Ihave always believed that asking the right questions was far more important than giving the right answers”, Sanders writes in Our Revolution, his memoir of the 2016 campaign. Clinton portrays Sanders in What Happened as an ideologue fixated on the exaggerated depravities of the billionaire class to the exclusion of all other ills. But the questions that Sanders asked in the campaign had less to do with economics than with politics. He could take for granted that capitalism was failing. The puzzle that concerned him was why Americans hadn’t done anything about it.

That something had gone very wrong was evident to Sanders before he entered the race. “I’ve been going around the country and talking to a lot of working-class audiences, and people are angry”, he told a reporter in October 2014. Our Revolution offers his fullest explanation for that anger. Although Sanders traces the origins of this discontent to the widening gap between the rich and poor, he argues that this has been magnified by a corrupt political system catering to the needs of an elite that has become fatally detached from its fellow citizens. “For the vast majority of Americans, there is a huge disconnect between the reality of their lives and what goes on in Washington”, he writes. That divide has turned politics into a black box, severing the link between the vote they cast every few years and the decisions the politicians who are supposed to represent them make after taking office.

Sanders believes that campaigning provides one way of restoring that lost connection. The contrast with Clinton on this point is striking. For Clinton, elections were a trial to be endured so that she could turn her white papers into legislation. For Sanders, rallies and town meetings are the essence of democracy. When people from diverse walks of life meet up to support a cause, whether it’s in a high school gym or a stadium that seats thousands, “something unforgettable and extraordinarily powerful” happens. “They are not alone. They are part of something bigger than themselves. They are part of a movement.”

The hard-bitten persona that Sanders adopts when discussing the 1 per cent melts away when he turns to this aspect of campaigning. “What I always knew in my heart”, he writes, “is that the most important part of any successful campaign is the message.” As Clinton learned in 2016, crafting an effective message for a campaign is either extremely simple or all but impossible. A message has to flow out of a candidate’s biography, tying one person’s life to a vision of social change that resonates with the electorate. That fit between personal and political cannot be manufactured if the material isn’t there, no matter how many consultants are brought in. “For me, that was the easy part”, Sanders writes. “It was the same message I had been delivering my entire life” – a message about how ordinary Americans could take their country back from a corrupt ruling class.

A resurgent Left was already gathering force in the United States well before Sanders’s unexpected success supplied a crucial success to the nascent movement. An Elizabeth Warren can-

didacy might have posed a more serious threat to Clinton’s nomination – Clinton herself certainly felt that – but the experience of backing Sanders helped to push his supporters, especially the younger ones, towards a more radical politics. Where baby boomers like Clinton were shaped by the trauma of McGovern’s 1972 rout, millennials saw a popular socialist narrowly lose against an establishment candidate whose supposed electability was one of her most compelling assets – and then saw that candidate selfdestruct in the general election, all while polls consistently showed Sanders easily beating Trump. This was nothing like 1972, but it did look a lot like 1976, when the establishment favourite Gerald Ford lost to Jimmy Carter after beating the conservative darling Ronald Reagan in the Republican primary – a defeat that set the stage for Reagan’s triumph four years later.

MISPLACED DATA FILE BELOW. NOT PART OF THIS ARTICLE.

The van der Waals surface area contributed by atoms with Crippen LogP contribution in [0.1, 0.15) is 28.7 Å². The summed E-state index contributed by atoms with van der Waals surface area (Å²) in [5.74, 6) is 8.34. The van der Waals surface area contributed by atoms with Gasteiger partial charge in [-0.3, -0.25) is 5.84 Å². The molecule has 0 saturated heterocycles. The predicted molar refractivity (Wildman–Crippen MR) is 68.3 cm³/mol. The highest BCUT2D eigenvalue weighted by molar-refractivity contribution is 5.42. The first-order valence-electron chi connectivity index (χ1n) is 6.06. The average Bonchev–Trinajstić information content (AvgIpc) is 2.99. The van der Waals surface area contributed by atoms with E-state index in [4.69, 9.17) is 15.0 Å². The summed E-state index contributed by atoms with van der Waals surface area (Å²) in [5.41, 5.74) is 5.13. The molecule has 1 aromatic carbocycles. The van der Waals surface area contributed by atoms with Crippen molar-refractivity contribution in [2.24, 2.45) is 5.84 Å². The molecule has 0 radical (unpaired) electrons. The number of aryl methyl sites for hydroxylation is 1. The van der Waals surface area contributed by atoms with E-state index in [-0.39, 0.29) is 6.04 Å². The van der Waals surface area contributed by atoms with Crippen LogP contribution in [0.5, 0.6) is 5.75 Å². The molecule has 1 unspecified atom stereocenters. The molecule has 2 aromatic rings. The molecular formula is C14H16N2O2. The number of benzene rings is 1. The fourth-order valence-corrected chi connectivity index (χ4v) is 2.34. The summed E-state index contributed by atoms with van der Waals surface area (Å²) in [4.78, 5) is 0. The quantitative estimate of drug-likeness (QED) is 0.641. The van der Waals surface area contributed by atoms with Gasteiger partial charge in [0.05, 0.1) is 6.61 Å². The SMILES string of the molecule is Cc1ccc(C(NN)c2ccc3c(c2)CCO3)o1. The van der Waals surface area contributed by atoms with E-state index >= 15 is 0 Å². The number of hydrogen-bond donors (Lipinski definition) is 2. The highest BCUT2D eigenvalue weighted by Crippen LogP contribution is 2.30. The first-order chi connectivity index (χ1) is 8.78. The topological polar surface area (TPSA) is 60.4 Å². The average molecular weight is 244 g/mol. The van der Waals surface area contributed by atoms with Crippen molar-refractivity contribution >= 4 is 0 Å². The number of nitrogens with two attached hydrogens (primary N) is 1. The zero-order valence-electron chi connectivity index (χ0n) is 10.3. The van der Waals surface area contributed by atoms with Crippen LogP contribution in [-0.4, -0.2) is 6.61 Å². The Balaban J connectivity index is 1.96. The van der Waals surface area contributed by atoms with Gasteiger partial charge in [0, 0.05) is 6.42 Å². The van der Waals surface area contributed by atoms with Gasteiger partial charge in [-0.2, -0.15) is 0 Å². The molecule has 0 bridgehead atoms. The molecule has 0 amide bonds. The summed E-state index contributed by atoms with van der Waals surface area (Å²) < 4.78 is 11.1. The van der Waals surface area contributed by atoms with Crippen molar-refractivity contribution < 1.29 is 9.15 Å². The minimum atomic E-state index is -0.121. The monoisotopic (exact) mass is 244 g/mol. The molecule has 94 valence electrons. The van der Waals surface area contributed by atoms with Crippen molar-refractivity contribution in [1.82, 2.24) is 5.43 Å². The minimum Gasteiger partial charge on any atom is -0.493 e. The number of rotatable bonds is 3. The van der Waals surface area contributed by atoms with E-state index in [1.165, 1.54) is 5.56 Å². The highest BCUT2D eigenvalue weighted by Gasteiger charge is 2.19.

Whatever Sanders decides for 2020, his campaign has already done an enormous service for his cause. The results of the 2016 race were a disaster for the country but the best of all possible outcomes for the Left. Trump’s win dealt a devastating blow to a Democratic Party establishment that was already struggling to retain credibility with activists, and it gave Sanders supporters the luxury of claiming that Bernie would have won without having to worry about how he would have governed.

That optimism about the future amid the despair over the present runs through current assessments of where the Left should go from here – assessments that are notable both for the uniformity of their goals and the fuzziness of their policies. In No Is Not Enough, Naomi Klein writes with relief about the first American presidential candidate in her adult life whose world view matched her own. The Guardian columnist George Monbiot goes further in Out of the Wreckage, writing of Sanders’s “remarkable” campaign whose combination of old-fashioned political mobilization and new-fangled social media savvy has the potential to revolutionize politics.

Klein and Monbiot also share an interpretation of Sanders’s place in the grand sweep of modern political history. The past century, they argue, was defined by the rise of social democracy in its first half and the breakdown of that movement in the face of a neoliberal onslaught in its second. Today the neoliberal order is fracturing, which has opened the status quo to radical challenges from two different sides of the ideological spectrum. The challenge for the Left is to find a common vision that can unite its diverse constituencies while speaking to basic values elided by third-way technocracy.

The outlines of this diagnosis have won endorsement in some surprising quarters. Mark Lilla makes it abundantly clear in The Once and Future Liberal that he has no time for radicalism. “The age of movement politics is over”, he writes. “We need no more marchers.” But put aside the differences between an author whose heart is in the streets and another more comfortable in the seminar room and Lilla’s diagnosis starts to look a lot like the emerging conventional wisdom on the Left – not that either side would appreciate the comparison. Lilla has different labels for social democracy and neoliberalism – his preferred terms are the Roosevelt and Reagan dispensations – but the timeline and logic are the same. He, too, believes that Democrats need to

TLS F EBRUARY 9 2 0 1 8

My Bookmarks


Skip to main content